Day 4 (November 21, 2013)

The hard part was over, now what. Baby Z had gone through open heart surgery and survived. Now we wait. Wait to heal and wait to hear if we would be home for Thanksgiving, wait on everything. We got a sleep room our first night in the PCCU, pediatric cardiac critical care unit. These are slim pickin’ and hard to get but we were so thankful for one. It had a queen size bed with a foam mattress and not much else. You had to check in at 9:00 pm and be out by 10:00 am. That room was meant for sleeping only and that is what we did. We awoke at 6:00 am and Mr. Z ran down the hall to check on Baby Z. He wanted to get there before to nurse change to get an update on how he did in the night and to also meet the day nurse.

Baby Z was still much sedated and did not move or open his eyes until late that night. He was still on all the medicines but he was very swollen due to all the fluids he received to increase his blood pressure from the night before. They added Lasix to get some of the fluid out of his little body but he still was not peeing enough, so they upped it more. This seemed to help and we were producing lots of urine by the afternoon. The scariest part as this time was the ventilator. I hated watching a machine breath for my baby. The night nurse advised me that they were going to start trying to wean him off of the vent and run some tests during the night. They would take him off for an hour and back on for 3 hours and continue until they thought he was able to come completely off. They draw blood at these times to see how our blood gases were doing and if he passed 3 blood draws he could come off. I was super excited to hear this news. By the time we went to bed we got the news he had passes his first test.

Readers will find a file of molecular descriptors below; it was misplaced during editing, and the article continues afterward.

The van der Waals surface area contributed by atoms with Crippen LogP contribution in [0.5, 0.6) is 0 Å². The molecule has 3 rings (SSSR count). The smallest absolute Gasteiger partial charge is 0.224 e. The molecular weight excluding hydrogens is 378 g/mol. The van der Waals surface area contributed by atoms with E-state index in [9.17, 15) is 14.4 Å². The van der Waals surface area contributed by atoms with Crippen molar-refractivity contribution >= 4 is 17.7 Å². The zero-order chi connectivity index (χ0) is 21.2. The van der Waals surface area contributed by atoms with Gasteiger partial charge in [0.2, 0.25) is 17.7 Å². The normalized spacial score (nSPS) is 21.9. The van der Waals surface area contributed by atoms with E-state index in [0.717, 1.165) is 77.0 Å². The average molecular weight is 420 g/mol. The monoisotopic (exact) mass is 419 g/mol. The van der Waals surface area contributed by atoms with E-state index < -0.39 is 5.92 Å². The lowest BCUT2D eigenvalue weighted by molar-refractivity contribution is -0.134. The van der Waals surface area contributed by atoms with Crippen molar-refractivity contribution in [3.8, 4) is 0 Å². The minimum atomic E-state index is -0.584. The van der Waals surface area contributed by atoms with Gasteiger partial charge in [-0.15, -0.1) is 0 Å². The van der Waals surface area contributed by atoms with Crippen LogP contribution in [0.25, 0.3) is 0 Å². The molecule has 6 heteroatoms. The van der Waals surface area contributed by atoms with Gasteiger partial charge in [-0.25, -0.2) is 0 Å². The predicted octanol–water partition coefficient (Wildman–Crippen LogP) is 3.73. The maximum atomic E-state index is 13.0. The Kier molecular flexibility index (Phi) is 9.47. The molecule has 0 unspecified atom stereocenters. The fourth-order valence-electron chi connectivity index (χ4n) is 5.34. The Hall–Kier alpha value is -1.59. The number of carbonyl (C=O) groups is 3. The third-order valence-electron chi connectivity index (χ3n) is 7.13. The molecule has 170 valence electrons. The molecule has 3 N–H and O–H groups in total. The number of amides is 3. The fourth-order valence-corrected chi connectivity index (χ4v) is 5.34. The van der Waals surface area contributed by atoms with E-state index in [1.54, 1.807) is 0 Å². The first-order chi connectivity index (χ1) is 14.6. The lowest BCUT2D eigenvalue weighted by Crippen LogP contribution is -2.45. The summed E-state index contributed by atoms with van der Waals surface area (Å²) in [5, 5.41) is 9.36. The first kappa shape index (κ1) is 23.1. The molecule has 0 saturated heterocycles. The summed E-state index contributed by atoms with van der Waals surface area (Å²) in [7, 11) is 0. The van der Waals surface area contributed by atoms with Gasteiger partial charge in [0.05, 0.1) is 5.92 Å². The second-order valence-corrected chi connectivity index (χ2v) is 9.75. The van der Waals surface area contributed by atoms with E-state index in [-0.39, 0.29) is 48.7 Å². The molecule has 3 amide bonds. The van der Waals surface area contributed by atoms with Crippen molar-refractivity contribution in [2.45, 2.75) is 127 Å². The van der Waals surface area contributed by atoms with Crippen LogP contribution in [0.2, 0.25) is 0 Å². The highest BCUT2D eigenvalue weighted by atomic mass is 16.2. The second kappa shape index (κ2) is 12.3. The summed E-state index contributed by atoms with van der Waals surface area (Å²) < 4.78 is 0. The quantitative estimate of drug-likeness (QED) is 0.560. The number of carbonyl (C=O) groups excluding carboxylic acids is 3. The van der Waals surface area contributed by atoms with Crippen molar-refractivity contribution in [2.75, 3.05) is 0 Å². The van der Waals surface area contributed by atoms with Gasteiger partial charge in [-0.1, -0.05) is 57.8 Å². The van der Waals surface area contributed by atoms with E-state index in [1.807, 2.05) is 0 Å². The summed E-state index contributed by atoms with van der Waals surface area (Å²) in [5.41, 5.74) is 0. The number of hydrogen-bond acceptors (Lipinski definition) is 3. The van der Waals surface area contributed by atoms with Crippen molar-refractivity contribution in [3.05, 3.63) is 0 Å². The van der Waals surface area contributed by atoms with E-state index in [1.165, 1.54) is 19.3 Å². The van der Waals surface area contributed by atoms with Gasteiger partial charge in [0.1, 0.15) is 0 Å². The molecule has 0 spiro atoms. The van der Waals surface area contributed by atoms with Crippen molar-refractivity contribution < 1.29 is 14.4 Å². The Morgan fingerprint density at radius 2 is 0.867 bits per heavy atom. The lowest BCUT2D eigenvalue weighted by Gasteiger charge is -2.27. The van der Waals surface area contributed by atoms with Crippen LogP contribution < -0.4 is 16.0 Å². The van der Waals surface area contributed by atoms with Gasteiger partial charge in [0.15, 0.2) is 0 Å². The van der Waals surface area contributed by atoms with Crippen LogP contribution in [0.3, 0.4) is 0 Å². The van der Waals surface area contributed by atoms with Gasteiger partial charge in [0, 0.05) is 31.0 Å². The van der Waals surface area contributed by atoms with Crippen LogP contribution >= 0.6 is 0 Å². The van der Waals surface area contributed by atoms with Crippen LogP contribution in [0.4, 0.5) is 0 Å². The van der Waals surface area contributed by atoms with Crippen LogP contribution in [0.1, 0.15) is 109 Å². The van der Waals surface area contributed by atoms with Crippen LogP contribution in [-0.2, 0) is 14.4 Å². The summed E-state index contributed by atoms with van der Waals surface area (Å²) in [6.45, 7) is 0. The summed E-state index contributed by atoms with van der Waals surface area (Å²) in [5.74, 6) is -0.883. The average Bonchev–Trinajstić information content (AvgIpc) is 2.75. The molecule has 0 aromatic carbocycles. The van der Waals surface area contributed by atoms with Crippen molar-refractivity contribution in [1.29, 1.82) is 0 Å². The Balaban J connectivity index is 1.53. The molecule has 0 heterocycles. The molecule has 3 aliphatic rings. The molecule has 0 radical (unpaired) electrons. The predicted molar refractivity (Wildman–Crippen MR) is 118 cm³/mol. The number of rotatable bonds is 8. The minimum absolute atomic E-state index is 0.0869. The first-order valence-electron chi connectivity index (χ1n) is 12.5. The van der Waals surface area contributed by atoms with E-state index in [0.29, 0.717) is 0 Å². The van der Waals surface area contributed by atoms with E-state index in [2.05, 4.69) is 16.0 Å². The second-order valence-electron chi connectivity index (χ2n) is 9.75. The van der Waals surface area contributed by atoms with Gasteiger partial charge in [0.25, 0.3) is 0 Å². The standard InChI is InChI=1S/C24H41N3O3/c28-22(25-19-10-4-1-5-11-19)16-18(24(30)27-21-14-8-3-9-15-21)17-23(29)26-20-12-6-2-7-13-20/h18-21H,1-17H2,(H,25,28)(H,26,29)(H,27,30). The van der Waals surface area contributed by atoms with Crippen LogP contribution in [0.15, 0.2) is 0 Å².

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Day 5 (November 22, 2013)

Thankfully we were once again able to get a sleep room for the night. We awoke at 6:00 am and rushed down the hall to the PCCU. We walk into his room and see our baby with no breathing tube. He was extubated right before we arrived, we missed it 😦 He now had a nasal cannula that was giving him small amounts of oxygen.20131122_115626-MIX20131122_102752